• HB 1451 (Rep. Lee Yancey) – Prohibited state and local agencies and officials from mandating COVID vaccinations.
  • HB 1452 – (Rep. Lee Yancey) – Prohibited the State of Mississippi from imposing COVID vaccine mandates.
  • HB 1453 (Rep. Carolyn Crawford) – Allowed vaccine exemptions for religious, philosophical or conscientious reasons.
  • HB 1454 (Rep. Dan Eubanks) – Prohibited COVID mandates being imposed on businesses and individuals.
  • HB 1455 (Rep. Dan Eubanks) – Prohibited COVID vaccine mandates by employers and authorized damages if employer violated that provision.
  • HB 1456 (Rep. Dan Eubanks) – Prohibited postsecondary educational institutions from requiring vaccines as a condition for attendance or enrollment.
  • HB 1458 (Rep. Jansen Owen) – Prohibited schools from requiring vaccination as a condition for attendance or enrollment.
  • HB 1459 (Rep. Randy Boyd) – Required employers to provide religious exemption for vaccine mandates.
  • HB 1460 (Rep. Tracy Arnold) – Prohibited government entity from imposing a vaccine mandate.
  • HB 1461 (Rep. Tracy Arnold) – Prohibited employers and the State of Mississippi from requiring proof of vaccination.
  • HB 1462 (Rep. Tracy Arnold) – Prohibited use of state fund for mandatory administration of COVID vaccine.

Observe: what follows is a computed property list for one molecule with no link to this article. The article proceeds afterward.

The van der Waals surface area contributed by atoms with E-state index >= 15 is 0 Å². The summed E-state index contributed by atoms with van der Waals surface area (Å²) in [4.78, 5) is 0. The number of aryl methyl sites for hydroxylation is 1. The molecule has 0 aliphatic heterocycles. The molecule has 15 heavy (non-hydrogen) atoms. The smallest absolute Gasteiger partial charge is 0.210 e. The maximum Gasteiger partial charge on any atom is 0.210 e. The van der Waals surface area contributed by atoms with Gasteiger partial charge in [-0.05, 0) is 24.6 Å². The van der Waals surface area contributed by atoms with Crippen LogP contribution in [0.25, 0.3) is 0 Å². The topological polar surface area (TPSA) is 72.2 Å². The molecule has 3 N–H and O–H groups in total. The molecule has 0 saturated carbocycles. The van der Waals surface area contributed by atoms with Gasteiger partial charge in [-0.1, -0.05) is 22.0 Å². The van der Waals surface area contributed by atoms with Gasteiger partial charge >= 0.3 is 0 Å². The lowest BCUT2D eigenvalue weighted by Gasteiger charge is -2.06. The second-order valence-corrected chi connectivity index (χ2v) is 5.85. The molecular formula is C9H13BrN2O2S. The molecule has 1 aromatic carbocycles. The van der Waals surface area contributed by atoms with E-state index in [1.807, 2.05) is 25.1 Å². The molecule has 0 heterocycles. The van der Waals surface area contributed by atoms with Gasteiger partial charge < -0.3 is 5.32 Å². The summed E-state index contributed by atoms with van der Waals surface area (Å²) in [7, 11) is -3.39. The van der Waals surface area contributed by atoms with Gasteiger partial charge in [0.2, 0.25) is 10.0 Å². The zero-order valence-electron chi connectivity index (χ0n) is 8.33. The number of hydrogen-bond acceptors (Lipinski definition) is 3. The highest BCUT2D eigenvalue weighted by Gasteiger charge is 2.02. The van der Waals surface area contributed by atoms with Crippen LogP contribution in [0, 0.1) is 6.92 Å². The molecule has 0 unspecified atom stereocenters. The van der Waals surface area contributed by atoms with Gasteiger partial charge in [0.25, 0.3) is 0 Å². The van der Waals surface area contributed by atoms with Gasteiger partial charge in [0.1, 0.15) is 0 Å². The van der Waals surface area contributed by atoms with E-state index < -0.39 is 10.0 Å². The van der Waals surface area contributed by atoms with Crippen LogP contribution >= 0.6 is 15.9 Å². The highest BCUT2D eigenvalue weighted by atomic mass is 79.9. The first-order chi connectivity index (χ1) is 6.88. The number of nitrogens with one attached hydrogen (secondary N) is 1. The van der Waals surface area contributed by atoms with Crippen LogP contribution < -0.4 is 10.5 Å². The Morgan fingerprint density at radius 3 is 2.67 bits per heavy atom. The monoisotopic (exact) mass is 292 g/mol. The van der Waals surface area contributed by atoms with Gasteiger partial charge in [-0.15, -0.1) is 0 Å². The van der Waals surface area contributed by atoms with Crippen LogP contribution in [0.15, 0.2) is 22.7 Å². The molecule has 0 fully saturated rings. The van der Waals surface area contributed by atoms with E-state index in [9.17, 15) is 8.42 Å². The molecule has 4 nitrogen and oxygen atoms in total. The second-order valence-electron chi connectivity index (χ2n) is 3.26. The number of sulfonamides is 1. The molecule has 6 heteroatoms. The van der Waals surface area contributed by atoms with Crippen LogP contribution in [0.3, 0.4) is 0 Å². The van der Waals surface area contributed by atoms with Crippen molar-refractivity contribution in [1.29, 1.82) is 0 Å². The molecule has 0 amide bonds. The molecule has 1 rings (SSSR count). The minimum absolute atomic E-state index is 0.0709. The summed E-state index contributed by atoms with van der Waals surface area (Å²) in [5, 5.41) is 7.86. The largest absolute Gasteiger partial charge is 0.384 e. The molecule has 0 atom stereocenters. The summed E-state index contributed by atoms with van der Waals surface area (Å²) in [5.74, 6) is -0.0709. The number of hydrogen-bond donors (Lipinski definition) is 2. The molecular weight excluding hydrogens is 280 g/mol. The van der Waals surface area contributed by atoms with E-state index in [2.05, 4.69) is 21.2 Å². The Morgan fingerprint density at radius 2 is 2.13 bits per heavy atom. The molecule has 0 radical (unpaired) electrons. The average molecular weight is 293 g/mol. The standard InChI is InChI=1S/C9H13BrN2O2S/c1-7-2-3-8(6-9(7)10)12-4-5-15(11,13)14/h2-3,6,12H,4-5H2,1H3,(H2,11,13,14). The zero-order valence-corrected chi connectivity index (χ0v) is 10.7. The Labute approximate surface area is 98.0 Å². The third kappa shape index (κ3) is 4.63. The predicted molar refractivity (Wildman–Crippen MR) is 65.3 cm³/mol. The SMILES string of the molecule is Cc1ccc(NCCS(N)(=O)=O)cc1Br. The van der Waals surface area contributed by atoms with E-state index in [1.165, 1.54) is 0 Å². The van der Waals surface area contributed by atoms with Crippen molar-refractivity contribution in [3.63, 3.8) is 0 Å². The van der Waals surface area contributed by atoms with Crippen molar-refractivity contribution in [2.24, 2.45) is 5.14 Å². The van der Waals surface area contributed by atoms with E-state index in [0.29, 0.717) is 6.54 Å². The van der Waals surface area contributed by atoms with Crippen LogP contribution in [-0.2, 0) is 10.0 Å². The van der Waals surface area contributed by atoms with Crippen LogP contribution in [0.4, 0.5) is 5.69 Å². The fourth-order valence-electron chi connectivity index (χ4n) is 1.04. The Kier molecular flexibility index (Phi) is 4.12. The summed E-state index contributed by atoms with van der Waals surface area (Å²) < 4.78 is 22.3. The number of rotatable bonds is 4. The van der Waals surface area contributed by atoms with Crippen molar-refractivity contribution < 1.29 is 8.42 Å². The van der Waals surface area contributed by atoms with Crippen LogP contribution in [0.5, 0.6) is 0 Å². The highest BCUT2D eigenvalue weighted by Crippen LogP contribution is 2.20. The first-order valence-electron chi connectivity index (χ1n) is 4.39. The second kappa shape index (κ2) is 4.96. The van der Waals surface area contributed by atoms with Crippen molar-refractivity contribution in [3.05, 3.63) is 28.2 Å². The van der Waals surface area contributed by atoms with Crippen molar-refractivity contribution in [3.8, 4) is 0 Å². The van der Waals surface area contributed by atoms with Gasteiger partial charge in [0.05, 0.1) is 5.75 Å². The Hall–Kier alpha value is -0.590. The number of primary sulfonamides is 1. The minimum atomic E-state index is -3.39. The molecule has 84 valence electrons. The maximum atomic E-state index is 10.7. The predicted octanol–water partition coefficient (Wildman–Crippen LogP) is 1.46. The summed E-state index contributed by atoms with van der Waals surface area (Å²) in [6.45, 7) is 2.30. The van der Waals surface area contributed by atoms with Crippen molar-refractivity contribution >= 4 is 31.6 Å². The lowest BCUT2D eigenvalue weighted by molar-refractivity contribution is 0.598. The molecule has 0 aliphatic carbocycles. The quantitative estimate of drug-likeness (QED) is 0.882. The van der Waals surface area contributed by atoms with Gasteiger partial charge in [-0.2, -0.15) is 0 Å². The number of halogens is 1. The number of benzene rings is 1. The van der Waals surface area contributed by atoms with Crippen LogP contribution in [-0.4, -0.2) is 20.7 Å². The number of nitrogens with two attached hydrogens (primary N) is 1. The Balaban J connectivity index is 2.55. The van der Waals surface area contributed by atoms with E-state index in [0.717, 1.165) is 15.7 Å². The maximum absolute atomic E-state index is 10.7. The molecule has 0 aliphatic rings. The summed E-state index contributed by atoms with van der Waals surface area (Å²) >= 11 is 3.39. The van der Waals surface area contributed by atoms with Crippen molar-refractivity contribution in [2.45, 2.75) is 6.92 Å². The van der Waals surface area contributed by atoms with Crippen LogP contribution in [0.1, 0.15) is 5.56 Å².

• HB 1463 (Rep. Tracy Arnold) – Prohibited governmental entities and public officials from requiring COVID vaccinations for any person.
  • SB 2045 (Senator Joey Fillingane) – Created the Anti-COVID Vaccine Mandate Act.
  • SB 2368 (Senator Chris McDaniel) – Prohibited mandatory COVID-19 vaccination of Mississippi residents by the state or as condition of employment.
  • SB 2417 (Senator Chris McDaniel) – Created the “No Patient Left Alone Act.”
  • SB 2710 (Senator Brice Wiggins) – Created religious exemption to mandates and prohibited discrimination related to COVID vaccination.
  • SB 2726 (Senator Jeff Tate) – Prevented entities that receive state funding from requiring individuals to receive COVID vaccine.
  • SB 2736 (Senator Joseph Seymour) – Provided unemployment eligibility for persons discharged for failure to comply with employer-required vaccine mandates.
  • SB 2850 (Senator Melanie Sojourner) – Prohibited school and other political subdivisions from implementing COVID vaccine or mask mandates.
  • SB 2858 (Senator Brice Wiggins) – Provided civil remedy for employees against corporations that enforce vaccine mandates.